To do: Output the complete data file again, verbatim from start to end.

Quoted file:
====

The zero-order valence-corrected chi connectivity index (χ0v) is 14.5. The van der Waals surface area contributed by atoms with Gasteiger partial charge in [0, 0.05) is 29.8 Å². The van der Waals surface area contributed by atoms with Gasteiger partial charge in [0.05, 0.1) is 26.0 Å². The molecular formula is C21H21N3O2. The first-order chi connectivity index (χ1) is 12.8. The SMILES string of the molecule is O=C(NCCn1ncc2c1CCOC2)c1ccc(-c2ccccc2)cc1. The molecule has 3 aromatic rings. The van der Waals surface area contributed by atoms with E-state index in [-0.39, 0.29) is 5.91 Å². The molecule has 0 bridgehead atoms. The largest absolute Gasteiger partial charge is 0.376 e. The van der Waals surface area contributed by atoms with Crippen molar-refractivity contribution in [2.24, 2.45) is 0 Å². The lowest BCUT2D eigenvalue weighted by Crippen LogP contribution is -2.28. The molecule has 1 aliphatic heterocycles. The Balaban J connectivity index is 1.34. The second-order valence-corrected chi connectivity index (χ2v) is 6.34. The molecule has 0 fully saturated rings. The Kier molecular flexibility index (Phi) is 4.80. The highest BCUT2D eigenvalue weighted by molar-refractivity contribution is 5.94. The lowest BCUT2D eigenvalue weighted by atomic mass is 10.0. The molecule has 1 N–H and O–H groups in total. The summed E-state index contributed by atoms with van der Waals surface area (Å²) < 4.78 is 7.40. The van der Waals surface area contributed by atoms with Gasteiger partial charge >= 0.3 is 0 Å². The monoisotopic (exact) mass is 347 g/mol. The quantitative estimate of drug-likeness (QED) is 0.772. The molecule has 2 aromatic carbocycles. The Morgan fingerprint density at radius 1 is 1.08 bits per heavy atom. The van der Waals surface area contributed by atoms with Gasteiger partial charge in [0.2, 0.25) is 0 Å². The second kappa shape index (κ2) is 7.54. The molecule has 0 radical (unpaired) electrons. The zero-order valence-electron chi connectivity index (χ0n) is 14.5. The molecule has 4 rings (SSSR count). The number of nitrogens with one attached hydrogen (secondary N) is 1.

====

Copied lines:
The zero-order valence-corrected chi connectivity index (χ0v) is 14.5. The van der Waals surface area contributed by atoms with Gasteiger partial charge in [0, 0.05) is 29.8 Å². The van der Waals surface area contributed by atoms with Gasteiger partial charge in [0.05, 0.1) is 26.0 Å². The molecular formula is C21H21N3O2. The first-order chi connectivity index (χ1) is 12.8. The SMILES string of the molecule is O=C(NCCn1ncc2c1CCOC2)c1ccc(-c2ccccc2)cc1. The molecule has 3 aromatic rings. The van der Waals surface area contributed by atoms with E-state index in [-0.39, 0.29) is 5.91 Å². The molecule has 0 bridgehead atoms. The largest absolute Gasteiger partial charge is 0.376 e. The van der Waals surface area contributed by atoms with Crippen molar-refractivity contribution in [2.24, 2.45) is 0 Å². The lowest BCUT2D eigenvalue weighted by Crippen LogP contribution is -2.28. The molecule has 1 aliphatic heterocycles. The Balaban J connectivity index is 1.34. The second-order valence-corrected chi connectivity index (χ2v) is 6.34. The molecule has 0 fully saturated rings. The Kier molecular flexibility index (Phi) is 4.80. The highest BCUT2D eigenvalue weighted by molar-refractivity contribution is 5.94. The lowest BCUT2D eigenvalue weighted by atomic mass is 10.0. The molecule has 1 N–H and O–H groups in total. The summed E-state index contributed by atoms with van der Waals surface area (Å²) < 4.78 is 7.40. The van der Waals surface area contributed by atoms with Gasteiger partial charge >= 0.3 is 0 Å². The monoisotopic (exact) mass is 347 g/mol. The quantitative estimate of drug-likeness (QED) is 0.772. The molecule has 2 aromatic carbocycles. The Morgan fingerprint density at radius 1 is 1.08 bits per heavy atom. The van der Waals surface area contributed by atoms with Gasteiger partial charge in [0.2, 0.25) is 0 Å². The second kappa shape index (κ2) is 7.54. The molecule has 0 radical (unpaired) electrons. The zero-order valence-electron chi connectivity index (χ0n) is 14.5. The molecule has 4 rings (SSSR count). The number of nitrogens with one attached hydrogen (secondary N) is 1.